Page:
The first Say on Climate votes passed with broad shareholder support. One of the companies that gained the highest support rate for its climate strategy was Unilever, which received a whopping 99% backing for its proposals. Several companies that are in traditionally high-carbon sectors also received significant support from shareholders: Total got 92% backing, Royal Dutch Shell received 88% support for its energy transition plan, and Glencore received 94% approval. Canadian National Railways which was one of the first companies to present shareholders with a Say On Climate proposal, received 92% support.
What do these initial cases tell us so far? That shareholders are giving companies an easy pass on climate practices? It might look like that, but this is not necessarily the case. There are several reason to be optimistic about the usefulness of such a vote.
The companies that have presented Say on Climate votes have done so voluntarily. They are therefore more likely to be more comfortable than others in presenting their climate plans compared to peers who are still struggling. Should laggards put their plans up for a vote, it is likely that those plans would face more opposition. Yet, as long as these votes are voluntary, this is not likely to happen any time soon.
Frameworks still need developing
Additionally, for many shareholders these proposals are new. Best practice guidelines, policy frameworks and voting principles still need to be developed. Once those take more shape, shareholders are likely to vote against when they believe plans for implementation are not detailed enough, or that companies are not making sufficient progress if climate targets are not set with the appropriate timing, scope or ambition.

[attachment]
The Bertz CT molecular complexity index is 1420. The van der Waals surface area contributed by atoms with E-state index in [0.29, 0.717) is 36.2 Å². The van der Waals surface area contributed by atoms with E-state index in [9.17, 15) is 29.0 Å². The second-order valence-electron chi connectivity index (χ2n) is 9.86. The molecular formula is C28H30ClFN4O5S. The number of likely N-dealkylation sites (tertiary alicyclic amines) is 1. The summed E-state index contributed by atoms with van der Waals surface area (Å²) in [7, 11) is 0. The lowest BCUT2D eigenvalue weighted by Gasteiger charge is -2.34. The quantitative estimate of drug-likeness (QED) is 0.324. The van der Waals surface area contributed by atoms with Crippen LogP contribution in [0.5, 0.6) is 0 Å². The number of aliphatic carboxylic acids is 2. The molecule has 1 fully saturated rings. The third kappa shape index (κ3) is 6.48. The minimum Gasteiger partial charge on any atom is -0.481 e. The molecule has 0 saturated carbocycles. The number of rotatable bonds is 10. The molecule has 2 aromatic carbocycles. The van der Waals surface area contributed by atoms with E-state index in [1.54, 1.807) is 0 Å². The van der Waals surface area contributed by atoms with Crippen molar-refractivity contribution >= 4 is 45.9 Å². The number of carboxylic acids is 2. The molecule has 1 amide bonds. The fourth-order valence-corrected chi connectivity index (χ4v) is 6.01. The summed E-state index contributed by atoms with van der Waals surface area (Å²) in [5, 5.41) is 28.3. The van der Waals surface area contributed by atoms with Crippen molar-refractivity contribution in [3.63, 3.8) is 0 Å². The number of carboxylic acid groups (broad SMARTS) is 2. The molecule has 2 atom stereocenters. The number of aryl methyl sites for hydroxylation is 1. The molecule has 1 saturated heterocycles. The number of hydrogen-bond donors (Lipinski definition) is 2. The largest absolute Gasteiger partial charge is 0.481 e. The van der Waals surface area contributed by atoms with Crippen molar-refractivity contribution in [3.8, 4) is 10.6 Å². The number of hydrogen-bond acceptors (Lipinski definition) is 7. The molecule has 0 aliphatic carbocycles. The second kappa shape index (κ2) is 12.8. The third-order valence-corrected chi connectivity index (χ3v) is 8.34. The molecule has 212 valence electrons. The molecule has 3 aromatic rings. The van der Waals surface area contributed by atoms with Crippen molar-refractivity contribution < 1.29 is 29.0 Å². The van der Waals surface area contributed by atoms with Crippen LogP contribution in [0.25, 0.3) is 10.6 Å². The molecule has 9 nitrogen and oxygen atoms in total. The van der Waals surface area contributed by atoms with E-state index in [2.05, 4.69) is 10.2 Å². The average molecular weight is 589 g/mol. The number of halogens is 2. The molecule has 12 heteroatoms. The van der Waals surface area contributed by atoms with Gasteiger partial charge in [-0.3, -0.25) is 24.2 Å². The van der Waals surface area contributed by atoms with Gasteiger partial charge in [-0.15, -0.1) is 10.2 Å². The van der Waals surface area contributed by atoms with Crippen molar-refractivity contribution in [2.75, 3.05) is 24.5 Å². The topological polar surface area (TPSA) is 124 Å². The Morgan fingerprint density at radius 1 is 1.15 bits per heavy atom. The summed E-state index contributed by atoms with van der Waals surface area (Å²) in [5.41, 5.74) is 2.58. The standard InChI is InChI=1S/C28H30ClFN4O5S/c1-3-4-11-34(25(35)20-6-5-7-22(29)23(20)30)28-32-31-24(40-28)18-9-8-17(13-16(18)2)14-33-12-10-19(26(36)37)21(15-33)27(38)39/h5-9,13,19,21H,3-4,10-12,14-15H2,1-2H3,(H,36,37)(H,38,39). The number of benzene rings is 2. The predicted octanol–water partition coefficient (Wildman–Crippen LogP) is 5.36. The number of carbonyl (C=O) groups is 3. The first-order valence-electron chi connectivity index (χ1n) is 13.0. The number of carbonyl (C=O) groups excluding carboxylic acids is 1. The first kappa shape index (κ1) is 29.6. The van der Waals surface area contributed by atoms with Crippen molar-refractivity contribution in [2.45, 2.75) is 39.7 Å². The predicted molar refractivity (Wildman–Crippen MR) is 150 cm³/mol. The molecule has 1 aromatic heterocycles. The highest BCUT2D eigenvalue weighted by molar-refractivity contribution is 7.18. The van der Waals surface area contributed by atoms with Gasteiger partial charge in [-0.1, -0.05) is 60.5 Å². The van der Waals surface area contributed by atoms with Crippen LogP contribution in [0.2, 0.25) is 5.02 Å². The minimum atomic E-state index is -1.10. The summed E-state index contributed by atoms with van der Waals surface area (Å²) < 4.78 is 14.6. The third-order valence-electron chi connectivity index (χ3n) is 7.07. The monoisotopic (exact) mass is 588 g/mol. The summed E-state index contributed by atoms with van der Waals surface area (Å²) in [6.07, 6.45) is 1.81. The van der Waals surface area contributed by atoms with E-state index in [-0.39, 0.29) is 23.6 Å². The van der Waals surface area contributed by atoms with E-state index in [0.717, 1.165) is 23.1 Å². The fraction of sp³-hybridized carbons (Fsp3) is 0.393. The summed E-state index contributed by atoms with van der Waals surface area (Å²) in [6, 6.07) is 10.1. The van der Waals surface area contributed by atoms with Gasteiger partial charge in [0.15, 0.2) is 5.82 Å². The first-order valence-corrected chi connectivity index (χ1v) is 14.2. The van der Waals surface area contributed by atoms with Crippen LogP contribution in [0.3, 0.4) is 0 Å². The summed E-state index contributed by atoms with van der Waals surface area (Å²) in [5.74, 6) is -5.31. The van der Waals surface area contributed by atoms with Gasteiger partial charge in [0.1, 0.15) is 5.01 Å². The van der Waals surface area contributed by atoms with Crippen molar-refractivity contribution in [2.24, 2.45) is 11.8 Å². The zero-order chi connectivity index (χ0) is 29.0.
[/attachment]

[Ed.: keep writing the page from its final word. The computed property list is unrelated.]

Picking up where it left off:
The more Say on Climate votes that we see, the easier it will become to identify differences in quality between these plans. Similar to Say on Pay, it is important that a feedback mechanism exists: voting on Say on Climate proposals needs to be accompanied by advice from investors. Without explaining how plans should be further improved, just voting against an agenda item does not tell management what to do better.
Are Say on Climate proposals here to stay? We expect additional companies to introduce them once they are comfortable enough to publish an energy transition plan, and are confident that they can gain support. Shareholders could support this by asking for such votes in their engagements with companies.
Another push could come from further institutionalization of a shareholder vote, like we have seen with remuneration votes in the US and EU. We will closely monitor such developments in the coming years, as these are likely to take some time.
The 2021 AGM season has already been exceptional, as all meetings were virtual and many companies were heavily impacted by Covid-19. We hope to say goodbye to the pandemic-related complexities of the 2021 AGM season, but we hope that Say on Climate is here to stay.